2019 Women in Print and Promo: Lee Ann G. Bennardo, Print Management
LEE ANN G. BENNARDO
President, Print Management, Pittsburgh
How she got her start: I started as a delivery person while still in high school, making deliveries on foot in downtown Pittsburgh for a large quick printer. When I wasn’t pushing a dolly around town, I worked in the bindery. I was promoted to work in the busiest store, writing up printing orders and making copies. I became a store manager within a couple of years.
I soon realized that because I didn’t complete my college degree (I was in my mid-20s and thought I was too old to go back to school!) and printing was the only business I knew, I either needed to own my own print shop or go into sales if I hoped to make more money and have a real career. So, I took a job selling quick printing. I was very fortunate to be hired with no sales experience. I started at the top—literally. I would pick a building in downtown Pittsburgh, start at the top floor and knock on every door until I reached the bottom floor. It worked, and I was able to acquire many customers for my company.
I was then offered a job by a prior colleague who had just started a print brokerage company. I worked with him for two years, moving from quick printing to commercial printing. In 1993, I started Print Management. I was single and had $500 in the bank—this is probably where I first learned to negotiate.
What she does: My passions are sales and print production. I still do some sales, but not as much as I would like. Most times, I feel like a sales manager. I continue to work on the nuts and bolts of many projects, but hand off many of the details to my production manager. I spend more time than I would like running the business.
What brings her joy professionally and personally: At work, I love a happy customer and making someone look good to their boss or client. And there’s nothing more satisfying than seeing a complicated job come together. There’s a real sense of accomplishment knowing that the skills and experience my team and I brought to the table made a meaningful difference in the final product.
Personally, my joys in life are my husband, our English Mastiff and our two cats. Spending time at our lake house in New York on Lake Erie is heaven. That’s where I put everything into perspective and do some of my best thinking.
Her proudest career achievement: Starting Print Management with very little capital and keeping it going for 26 years is, of course, the highlight of my career. I am particularly proud of the longevity of my customers, many of whom have been with me for over 20 years, and the excellence of my staff, who are great people, as well as skilled professionals. Day-to-day, there’s nothing like the feeling of winning a job that you worked very hard to get, particularly when you weren’t the lowest bidder. That says to me our customers value what we bring to a job beyond the bottom-line number—things like our experience, our integrity and our willingness to do whatever it takes to make sure they are satisfied with the end result. Their confidence makes me proud!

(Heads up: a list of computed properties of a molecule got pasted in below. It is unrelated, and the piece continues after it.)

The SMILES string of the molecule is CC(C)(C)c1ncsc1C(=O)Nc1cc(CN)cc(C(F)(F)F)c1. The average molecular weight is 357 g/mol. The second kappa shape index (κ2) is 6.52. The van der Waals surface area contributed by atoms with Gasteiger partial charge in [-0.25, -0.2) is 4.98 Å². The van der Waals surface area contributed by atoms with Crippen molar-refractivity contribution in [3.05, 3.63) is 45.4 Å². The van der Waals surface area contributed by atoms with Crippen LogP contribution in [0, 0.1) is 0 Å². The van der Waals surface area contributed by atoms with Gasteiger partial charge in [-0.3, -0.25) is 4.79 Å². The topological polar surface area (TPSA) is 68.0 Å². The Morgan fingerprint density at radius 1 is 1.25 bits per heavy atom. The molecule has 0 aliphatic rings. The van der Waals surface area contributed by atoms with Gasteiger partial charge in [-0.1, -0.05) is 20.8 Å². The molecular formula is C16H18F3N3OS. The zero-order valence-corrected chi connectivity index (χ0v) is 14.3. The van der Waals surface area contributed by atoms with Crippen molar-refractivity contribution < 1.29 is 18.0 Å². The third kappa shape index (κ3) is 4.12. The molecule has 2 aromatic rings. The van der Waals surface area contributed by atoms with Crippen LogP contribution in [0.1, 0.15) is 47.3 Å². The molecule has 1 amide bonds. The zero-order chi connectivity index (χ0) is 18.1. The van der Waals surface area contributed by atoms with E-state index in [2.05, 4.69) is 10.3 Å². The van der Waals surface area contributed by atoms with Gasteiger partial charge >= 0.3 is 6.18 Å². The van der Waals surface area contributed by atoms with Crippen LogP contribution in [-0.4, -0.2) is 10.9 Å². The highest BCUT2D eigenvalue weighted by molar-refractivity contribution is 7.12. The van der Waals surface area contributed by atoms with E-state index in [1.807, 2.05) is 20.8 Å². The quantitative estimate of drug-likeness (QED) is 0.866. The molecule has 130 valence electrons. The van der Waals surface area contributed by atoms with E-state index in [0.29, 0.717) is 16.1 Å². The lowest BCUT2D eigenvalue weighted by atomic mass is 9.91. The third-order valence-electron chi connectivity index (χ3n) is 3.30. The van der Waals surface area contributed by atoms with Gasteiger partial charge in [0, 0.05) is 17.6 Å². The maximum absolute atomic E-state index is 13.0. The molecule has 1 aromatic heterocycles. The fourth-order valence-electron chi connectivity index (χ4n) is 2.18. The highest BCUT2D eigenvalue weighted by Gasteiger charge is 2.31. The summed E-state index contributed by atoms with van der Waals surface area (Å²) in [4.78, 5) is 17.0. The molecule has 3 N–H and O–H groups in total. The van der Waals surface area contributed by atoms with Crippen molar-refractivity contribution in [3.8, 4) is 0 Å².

On working in a traditionally male-dominated industry: I was brought up to believe I could do or be anything. Being a very young woman trying to make her mark in a male-dominated field never really occurred to me when I first started out in sales. In hindsight, I think, in some cases, it helped me. I wasn’t the same old print rep that was calling on them for years.
But there were challenges, of course. When I first started doing press checks, some of the older pressmen would try to intimidate me and push me into accepting a subpar product. Once they learned that I knew what I was talking about and wasn’t going to be pushed around, I gained their respect.
Oddly, my hardest sells in those early years were mid-career professional women. They would drill me, often being very short and, I felt, not taking me seriously. That said, if I was able to earn someone’s trust and convert her to a customer, she would be very loyal. Now that I’m on the other side, experienced and established in my career, I try to give younger people (not just women) a guiding hand and be a good example they can learn from.
Her job advice to women: You must believe in your product. And you have to love working with people. A big part of the job is negotiating and solving problems—that often means being a creative thinker. Her upcoming goals: Professionally, I want to continue to grow the business by adding another salesperson and possibly another production person. I also (and this is personal, too) want to be able to work more from home and be able to spend as much time as possible at our lake house with family and friends.
Who she turns to for career advice: In general, it’s very difficult being a business owner—one feels very alone. It’s like being stranded on an island. As an owner, it’s not just a job, it’s who you are. The business never leaves you. It doesn’t matter where you are or what you are doing, it’s always on your mind. I am fortunate to have a good group of women friends who are always willing to listen and give honest feedback.
My early mentor was Ron Baumgarten, (retired) principal of GBL, a very well-known boutique agency. I called on him for two years before he would meet with me. Once we started working together, I quickly realized I needed to pay attention to how he worked. I learned how to treat people and how to be an ethical and fair businessperson, and I learned about printing from him. Fortunately, “Baumer” loved to teach and embraced the role of mentor.
How she maintains a work/life balance: My husband, Rob, makes it possible for me to do what I do. Some days I work very long hours press checking or just getting caught up. He always has dinner ready and keeps our house running. He helps me keep my priorities straight.
Final thoughts: Never be afraid to ask for help. You will be surprised how many people want to help you!